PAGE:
Hayford's education is documented in files spanning the years 1934 to 1945 and include his high school and university diplomas, undergraduate papers, and notes Hayford took while taking courses toward his doctoral degree. There is also an early draft of Hayford's Yale University dissertation on the relationship between Herman Melville and Nathaniel Hawthorne. The education files are arranged alphabetically by subject and then chronologically within each folder.

Hayford's correspondence files fall into three categories: personal, Northwestern University, and subject correspondence. They include both incoming letters and carbons of outgoing letters. The personal correspondence files, dating between 1924 and 1997, consist mainly of correspondence with family members and friends. Also included is correspondence relating to Hayford's Northwestern University faculty appointments and salaries, teaching position offers that Hayford received from other universities, and several of the many visiting professor positions and fellowships he received. The personal correspondence files are arranged chronologically within each folder.

Northwestern University correspondence files span the years 1942-1990 and include official University correspondence and English department correspondence. Two files contain correspondence regarding English department planning for American Literature courses—one file dating from 1959-1963 and the other nearly twenty years later, 1981-1982. One file includes correspondence regarding a self-review the English Department undertook in 1986. The Northwestern University correspondence files are arranged alphabetically by subject and then chronologically within each folder.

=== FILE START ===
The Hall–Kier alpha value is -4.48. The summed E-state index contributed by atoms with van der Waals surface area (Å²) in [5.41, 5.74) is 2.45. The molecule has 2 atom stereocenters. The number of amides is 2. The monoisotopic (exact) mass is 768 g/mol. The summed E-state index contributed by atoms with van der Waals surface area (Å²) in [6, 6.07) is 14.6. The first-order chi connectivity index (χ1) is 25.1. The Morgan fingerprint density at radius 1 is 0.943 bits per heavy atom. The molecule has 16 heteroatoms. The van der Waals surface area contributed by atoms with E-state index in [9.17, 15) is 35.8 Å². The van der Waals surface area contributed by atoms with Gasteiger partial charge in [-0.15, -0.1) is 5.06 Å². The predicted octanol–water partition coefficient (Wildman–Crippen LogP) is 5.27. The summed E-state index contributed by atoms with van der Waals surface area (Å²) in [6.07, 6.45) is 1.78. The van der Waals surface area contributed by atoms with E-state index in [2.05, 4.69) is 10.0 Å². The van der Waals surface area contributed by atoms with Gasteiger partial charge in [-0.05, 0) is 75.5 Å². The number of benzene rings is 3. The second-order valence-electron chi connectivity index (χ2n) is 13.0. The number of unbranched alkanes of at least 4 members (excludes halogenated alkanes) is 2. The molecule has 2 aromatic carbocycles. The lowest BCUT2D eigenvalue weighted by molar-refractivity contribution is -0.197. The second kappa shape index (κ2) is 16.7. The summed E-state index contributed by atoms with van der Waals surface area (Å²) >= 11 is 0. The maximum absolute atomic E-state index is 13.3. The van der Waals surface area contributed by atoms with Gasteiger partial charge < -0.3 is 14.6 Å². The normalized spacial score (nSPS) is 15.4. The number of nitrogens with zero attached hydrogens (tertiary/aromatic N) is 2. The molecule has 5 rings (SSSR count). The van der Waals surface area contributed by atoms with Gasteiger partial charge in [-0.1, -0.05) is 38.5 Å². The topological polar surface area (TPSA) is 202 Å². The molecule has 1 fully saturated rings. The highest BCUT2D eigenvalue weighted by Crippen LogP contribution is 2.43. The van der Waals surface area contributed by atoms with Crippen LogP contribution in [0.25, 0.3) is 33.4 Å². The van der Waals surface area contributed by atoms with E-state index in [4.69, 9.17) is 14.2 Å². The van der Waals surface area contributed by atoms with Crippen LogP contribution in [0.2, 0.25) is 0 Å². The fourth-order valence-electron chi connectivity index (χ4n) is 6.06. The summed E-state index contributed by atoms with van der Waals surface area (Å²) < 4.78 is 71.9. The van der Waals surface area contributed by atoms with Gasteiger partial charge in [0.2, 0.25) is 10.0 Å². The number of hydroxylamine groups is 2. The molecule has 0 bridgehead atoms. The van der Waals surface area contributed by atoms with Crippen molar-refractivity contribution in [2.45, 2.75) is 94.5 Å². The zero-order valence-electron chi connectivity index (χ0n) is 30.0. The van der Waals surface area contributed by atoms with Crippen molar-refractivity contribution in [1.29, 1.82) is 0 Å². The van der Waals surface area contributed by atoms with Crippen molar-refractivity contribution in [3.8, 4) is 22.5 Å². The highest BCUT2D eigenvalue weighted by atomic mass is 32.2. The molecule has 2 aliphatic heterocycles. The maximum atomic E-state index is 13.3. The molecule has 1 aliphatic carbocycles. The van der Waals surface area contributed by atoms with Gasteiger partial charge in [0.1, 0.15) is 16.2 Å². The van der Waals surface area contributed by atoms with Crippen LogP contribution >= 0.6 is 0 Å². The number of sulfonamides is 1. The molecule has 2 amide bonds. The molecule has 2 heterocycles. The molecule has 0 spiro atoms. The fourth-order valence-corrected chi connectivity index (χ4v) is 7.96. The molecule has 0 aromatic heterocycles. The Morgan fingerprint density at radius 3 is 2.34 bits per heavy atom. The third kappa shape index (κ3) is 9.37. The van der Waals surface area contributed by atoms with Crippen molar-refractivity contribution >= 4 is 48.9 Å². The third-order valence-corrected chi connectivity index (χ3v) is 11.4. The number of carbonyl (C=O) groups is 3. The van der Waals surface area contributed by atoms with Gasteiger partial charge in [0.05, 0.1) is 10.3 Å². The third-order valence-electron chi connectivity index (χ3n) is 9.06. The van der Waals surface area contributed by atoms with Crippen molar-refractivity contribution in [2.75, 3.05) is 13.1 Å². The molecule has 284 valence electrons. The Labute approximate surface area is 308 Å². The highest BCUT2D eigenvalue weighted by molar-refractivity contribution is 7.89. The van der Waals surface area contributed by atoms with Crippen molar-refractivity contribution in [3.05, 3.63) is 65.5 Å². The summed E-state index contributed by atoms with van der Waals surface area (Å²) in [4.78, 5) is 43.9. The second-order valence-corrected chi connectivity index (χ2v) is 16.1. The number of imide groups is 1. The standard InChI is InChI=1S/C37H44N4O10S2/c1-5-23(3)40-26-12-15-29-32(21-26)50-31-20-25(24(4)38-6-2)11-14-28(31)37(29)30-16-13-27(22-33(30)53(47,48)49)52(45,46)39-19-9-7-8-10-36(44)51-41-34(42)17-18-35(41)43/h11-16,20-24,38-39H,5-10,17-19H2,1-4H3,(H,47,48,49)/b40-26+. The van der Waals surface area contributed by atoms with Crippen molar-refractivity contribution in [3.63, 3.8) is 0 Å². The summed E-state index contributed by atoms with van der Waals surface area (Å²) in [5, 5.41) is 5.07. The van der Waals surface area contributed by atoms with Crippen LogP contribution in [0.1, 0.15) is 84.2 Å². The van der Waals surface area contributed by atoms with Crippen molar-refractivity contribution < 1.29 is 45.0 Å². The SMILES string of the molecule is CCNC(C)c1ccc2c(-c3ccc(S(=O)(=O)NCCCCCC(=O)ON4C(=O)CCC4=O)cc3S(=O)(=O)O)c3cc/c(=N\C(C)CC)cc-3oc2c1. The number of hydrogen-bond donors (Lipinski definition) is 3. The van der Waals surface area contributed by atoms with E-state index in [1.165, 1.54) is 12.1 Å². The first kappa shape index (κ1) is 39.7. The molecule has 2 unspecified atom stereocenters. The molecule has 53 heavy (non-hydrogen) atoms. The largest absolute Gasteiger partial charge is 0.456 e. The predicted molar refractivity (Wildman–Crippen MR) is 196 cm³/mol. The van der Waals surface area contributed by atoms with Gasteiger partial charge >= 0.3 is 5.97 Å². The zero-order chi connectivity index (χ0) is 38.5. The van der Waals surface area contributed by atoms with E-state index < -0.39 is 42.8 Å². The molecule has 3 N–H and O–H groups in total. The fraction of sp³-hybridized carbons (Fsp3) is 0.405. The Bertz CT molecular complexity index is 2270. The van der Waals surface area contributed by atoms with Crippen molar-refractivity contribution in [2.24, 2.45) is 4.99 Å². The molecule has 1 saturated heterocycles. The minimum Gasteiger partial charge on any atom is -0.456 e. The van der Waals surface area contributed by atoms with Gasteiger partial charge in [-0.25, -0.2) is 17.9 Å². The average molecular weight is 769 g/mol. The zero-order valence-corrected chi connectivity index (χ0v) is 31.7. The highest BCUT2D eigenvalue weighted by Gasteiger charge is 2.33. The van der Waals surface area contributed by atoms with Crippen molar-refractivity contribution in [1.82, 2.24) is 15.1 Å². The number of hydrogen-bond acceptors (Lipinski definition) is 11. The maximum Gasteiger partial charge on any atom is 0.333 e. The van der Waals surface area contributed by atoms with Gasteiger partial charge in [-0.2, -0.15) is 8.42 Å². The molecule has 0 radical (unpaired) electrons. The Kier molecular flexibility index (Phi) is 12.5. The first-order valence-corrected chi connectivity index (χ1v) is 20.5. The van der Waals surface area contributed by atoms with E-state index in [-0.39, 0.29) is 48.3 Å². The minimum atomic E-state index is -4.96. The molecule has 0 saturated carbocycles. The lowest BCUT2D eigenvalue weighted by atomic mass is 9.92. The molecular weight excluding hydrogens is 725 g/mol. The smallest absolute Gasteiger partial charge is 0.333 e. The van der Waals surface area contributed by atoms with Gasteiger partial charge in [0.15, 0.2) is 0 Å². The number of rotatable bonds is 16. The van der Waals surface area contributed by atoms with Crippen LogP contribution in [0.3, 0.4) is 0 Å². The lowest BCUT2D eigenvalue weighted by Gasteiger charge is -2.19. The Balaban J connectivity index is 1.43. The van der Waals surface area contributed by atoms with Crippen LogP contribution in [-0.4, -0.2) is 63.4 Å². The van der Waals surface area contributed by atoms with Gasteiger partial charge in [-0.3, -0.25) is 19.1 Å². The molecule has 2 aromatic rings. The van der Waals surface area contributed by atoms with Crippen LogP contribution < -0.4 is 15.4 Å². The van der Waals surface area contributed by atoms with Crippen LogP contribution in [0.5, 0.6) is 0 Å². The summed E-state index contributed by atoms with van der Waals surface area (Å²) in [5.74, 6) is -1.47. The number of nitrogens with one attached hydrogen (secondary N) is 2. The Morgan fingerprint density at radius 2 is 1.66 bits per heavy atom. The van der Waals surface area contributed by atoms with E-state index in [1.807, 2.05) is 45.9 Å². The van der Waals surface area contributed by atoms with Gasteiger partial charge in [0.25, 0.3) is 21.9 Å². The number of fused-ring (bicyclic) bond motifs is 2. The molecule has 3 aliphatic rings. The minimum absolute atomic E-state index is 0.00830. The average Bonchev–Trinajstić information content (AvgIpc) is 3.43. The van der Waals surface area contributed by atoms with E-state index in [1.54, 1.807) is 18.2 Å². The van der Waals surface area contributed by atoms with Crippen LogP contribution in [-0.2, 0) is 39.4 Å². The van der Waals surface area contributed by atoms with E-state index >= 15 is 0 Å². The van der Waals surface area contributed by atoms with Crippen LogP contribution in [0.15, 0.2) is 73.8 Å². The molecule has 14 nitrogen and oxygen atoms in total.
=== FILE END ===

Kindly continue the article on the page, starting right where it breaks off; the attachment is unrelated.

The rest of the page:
The subject correspondence files span the dates 1934-1999 and consist of correspondence with colleagues, former students and organizations. Hayford had long and extensive correspondence with many scholars and colleagues throughout the country and around the world regarding his own scholarly work and projects, their scholarly work and projects, and academic issues in general. He also corresponded with many former students who went on to hold academic positions, writing letters of support and expressing interest in their continuing scholarly work. Also included is correspondence regarding Hayford's bookselling business, with one folder titled “Booksellers” and other files titled by the organization or company that Hayford dealt with. One file contains correspondence and records of Hayford's work in support of George McGovern's campaign for the presidency in 1972-73. Three folders contain correspondence relating to various projects and committees that Hayford worked on in support of the Newberry Library. Six folders contain correspondence between Hayford and Northwestern colleague Walter B. Scott, including letters, parodies, humorous sketches and miscellaneous materials, many of which are signed under various pseudonyms that they adopted (see also Hayford's correspondence with George Cohen and Richard Ellmann). The subject correspondence files are arranged alphabetically by the surname of correspondent, name of company or organization, or otherwise by subject, and then chronologically within each folder. At the beginning of each letter of the alphabetized files are folders of correspondence with individuals whose surname or corporate name begin with that letter. Individuals whose correspondence is placed in these folders had only one or infrequent interactions with Hayford.